The making of an African dictator through dissent


It has been half year since I visited Malawi. The story on how Malawi was developing, up until last year, has been very impressive.

A good agriculture programme which has transformed the country into a food exporting country and the infrastructure which has catapulted the country out of ancient times all conspired to tell a promising story.

The villagers, who used to queue for food aid every year, were actually struggling to get their harvests to the markets. It was a different set of problems altogether.

But Malawi seems to be at crossroads. Its democracy dashboard is flashing red lights with fears that development achievements may be reversed as the leadership is accused of being dictatorial. This raises a number of questions about the causal link between development and democracy.

Over the past few years there is been a general assumption that democracy is the platform upon which development can be achieved. Based on this fallacious assumption, so much money has been pumped into the democracy project in Africa with the hope that development will ensue upon achieving democracy. The efficacy of this theory has equalled to zero so far, but saying it in public remains taboo.

In recent times the world has witnessed and watched China and other Asian countries rise to economic emancipation without a trace of democracy. In fact, as people rise out of poverty in these countries, they started enjoying more of the freedoms than those pursuing the opposite route.
While democracy is an illusionary beautiful lady, history and evidence on the ground offer little in terms of examples of countries that have emerged out of poverty as a result of democracy.

The foundations upon which Western democratic economies are built were not established during democracy. The US’s economic foundation was built during many years of free slave labour, abuse of non-white people and exploitation of other countries, the same way the West set up its infrastructure.

The new and emerging economies such as China, Russia, Brazil, India, South Africa and many others were not built on the foundation of democracy either and yet today they have managed to become among the strongest economies in the world.
Perhaps it may be time for African countries to self-introspect if they can afford to concurrently pursue democracy and development, especially if the West does not stop fiddling with internal politics in the name of democracy. The absence of democracy does not always mean the presence of dictatorship. India, which some people want to call the biggest democracy, offers a good example of that. While most people are allowed to vote, not everyone is free to enjoy all the freedoms and certain rights.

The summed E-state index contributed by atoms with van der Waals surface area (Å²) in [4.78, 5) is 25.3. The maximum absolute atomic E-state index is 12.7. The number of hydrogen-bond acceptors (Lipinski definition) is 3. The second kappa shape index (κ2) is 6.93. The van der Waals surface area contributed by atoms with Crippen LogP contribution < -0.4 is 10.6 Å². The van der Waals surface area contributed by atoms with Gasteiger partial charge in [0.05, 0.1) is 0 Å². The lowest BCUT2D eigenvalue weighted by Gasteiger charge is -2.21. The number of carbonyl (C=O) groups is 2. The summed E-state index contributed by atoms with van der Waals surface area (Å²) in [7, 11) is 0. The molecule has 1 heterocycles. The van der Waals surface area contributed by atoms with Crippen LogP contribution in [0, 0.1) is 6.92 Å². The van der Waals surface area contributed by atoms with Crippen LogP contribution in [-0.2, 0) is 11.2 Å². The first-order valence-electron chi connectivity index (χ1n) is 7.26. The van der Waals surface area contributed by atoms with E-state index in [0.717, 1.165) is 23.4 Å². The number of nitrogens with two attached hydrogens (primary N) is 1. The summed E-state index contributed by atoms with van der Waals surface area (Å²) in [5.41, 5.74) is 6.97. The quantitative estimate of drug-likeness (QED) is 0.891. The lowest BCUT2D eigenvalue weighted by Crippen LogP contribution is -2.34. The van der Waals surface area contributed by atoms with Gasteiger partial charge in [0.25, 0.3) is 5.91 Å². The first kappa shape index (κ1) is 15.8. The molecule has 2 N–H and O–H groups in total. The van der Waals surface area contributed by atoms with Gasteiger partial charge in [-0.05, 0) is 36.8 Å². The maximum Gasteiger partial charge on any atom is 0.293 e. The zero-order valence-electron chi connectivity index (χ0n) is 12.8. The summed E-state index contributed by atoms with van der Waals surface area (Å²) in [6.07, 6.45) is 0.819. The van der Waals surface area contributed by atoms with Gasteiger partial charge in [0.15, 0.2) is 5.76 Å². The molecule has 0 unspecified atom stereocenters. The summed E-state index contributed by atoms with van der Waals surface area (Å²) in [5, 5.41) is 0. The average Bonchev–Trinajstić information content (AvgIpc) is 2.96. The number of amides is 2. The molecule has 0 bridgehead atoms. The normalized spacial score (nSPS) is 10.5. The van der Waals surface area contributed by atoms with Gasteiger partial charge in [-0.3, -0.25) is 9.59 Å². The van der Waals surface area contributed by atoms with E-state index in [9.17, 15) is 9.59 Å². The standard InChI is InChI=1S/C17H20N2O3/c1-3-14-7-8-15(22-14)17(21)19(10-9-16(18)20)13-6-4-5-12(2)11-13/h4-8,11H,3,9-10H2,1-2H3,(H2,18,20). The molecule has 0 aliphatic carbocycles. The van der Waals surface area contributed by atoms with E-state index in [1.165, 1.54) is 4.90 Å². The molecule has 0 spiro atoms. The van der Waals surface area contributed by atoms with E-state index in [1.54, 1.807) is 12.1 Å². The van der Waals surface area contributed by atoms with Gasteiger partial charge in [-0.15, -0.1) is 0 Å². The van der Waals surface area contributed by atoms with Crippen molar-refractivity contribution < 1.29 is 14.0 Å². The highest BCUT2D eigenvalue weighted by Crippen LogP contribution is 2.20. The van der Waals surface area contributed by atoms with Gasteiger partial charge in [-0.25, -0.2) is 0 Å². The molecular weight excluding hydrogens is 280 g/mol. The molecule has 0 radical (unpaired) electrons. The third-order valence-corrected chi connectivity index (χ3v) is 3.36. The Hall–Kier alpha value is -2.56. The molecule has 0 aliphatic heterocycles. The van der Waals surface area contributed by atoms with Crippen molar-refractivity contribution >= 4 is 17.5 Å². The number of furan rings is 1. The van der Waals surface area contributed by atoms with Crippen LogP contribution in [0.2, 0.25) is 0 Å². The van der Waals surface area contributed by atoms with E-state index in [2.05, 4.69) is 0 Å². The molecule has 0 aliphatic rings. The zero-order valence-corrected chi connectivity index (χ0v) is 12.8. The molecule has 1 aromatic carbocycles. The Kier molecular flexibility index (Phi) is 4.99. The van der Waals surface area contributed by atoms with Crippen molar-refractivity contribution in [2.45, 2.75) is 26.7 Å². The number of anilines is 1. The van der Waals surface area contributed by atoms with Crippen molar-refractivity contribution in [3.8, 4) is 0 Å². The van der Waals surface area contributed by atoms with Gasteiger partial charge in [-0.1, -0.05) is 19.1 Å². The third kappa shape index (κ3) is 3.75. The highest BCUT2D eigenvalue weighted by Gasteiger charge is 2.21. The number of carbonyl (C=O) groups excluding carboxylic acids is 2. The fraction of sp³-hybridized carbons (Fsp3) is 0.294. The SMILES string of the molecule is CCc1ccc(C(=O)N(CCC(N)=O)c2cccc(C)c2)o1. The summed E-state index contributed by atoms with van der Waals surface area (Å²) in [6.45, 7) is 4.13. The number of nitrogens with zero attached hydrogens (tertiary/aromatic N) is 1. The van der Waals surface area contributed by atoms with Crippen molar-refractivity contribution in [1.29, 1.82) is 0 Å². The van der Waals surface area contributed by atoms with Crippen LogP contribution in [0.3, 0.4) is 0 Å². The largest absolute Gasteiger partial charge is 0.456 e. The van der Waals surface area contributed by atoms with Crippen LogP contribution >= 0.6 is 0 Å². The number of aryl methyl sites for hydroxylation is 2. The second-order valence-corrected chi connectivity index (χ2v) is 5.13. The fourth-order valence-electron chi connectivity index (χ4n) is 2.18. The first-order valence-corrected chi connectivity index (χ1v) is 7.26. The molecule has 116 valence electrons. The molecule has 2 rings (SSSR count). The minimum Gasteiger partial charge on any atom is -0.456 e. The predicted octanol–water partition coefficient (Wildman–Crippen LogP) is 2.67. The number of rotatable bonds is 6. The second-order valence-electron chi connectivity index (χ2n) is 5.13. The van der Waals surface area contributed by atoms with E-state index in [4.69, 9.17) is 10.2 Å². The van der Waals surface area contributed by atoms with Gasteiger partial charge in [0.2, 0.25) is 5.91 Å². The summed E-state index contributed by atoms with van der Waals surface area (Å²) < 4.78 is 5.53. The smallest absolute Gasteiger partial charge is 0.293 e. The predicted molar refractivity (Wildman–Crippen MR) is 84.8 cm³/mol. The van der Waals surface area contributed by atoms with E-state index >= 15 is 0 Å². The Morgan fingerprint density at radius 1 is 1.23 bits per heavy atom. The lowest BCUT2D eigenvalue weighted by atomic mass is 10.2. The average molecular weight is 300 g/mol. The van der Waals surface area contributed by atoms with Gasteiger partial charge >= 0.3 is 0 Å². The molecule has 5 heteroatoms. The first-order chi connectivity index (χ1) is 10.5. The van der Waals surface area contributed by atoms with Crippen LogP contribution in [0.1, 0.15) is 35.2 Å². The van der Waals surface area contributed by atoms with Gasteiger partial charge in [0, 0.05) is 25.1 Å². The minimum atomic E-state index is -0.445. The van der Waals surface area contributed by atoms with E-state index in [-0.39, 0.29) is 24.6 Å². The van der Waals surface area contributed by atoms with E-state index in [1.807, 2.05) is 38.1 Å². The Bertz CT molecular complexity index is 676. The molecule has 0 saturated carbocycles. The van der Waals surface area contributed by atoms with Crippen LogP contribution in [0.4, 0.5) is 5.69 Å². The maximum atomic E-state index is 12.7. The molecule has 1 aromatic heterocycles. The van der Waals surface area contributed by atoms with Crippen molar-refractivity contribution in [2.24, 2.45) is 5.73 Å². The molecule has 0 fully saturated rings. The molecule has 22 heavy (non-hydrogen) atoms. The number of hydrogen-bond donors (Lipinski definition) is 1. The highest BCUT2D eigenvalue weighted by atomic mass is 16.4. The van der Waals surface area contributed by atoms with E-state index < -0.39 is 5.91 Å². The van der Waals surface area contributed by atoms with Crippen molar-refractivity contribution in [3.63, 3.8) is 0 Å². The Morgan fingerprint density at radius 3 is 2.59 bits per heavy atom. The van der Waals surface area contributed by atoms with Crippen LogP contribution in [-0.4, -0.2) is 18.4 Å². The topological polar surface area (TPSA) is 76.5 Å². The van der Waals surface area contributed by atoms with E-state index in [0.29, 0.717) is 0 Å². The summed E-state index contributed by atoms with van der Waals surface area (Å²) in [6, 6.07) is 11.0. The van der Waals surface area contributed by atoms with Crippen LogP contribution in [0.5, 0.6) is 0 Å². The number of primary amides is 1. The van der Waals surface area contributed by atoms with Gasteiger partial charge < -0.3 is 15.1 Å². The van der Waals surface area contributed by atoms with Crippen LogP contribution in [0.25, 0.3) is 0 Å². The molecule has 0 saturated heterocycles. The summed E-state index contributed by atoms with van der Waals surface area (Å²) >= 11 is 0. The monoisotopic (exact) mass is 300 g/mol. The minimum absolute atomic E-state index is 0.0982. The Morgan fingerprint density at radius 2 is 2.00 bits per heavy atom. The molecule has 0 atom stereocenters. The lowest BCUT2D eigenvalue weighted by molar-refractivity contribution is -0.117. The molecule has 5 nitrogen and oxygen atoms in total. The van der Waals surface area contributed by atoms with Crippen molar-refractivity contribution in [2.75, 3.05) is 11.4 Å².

Like billions of other people across the world I also love democracy, but I am not convinced that the pursuance of this project under the tutelage of the West and its institutions will lead the almost a billion Africans out of poverty.

Malawi offers a good example of how the West can transform a well-meaning leader into a dictator. Firstly, they refuse to fund his agriculture programme; he pursued it without their support. As the programme began to achieve results, there is stampede to be part of the success story, but not without skirmishes. After one of the Western ambassadors was sent packing for describing Bingu wa Mutharika as a dictator, funds were withdrawn from the national fiscus. Instead of these funds supporting the agriculture success story, it was re-allocated to the civil society whose terms of reference are to fight for democratic space. And to their credit, for the first time in many decades Malawians demonstrated, pursuing an agenda of which they were not well informed. The withdrawal of fiscal funds left a huge gap and the government had to introduce some survival measures in the form of increasing in-come tax. A bank cash withdrawal attracts 6% government tax. Like the Zimbabwean story, foreign currency is in now in short supply resulting in a potentially crippling fuel shortage.

All these have as expectedly provoked emotions which is turning Malawians against their leader. The dislike for the current government is so telling, despite most Malawians admitting that wa Mutharika has transformed the country in the shortest period of time compared to the past two presidents since independence.

Calls for him to step down from civil society are uncommon. And of course evidence of dissent is all over the media. And the million-dollar question: Do Malawians really hate their president or is it an agenda that has been sold to them which they have to participate in without analysing it? His “dictator” status grew stronger when he sent he sent one Western ambassador packing.

Wa Mutharika feels under threat from invisible forces which are turning his people against him. He sees the foreign currency and fuel shortage as acts of sabotage by those who control the global economy. He views the anger by the people as artificial and remote-controlled. And instead of focusing on national development as he did in his early years in office, he has refocused his attention on defending and protecting himself and propping up his image. For one to achieve these objectives, some firm measures have to be applied which can be easily translated or viewed as muzzling of certain freedoms.

One can not help but wonder why a simple fallout with one country can turn things upside down for ordinary Malawians. It also raises questions as to whether dictators are born or made. In the case of Malawi, it seems if the current leadership is dictatorial, it is surely human-made whereby withdrawal of financial support, stifling foreign currency inflows and causing a fuel shortage turns people against their leadership. Only time will tell.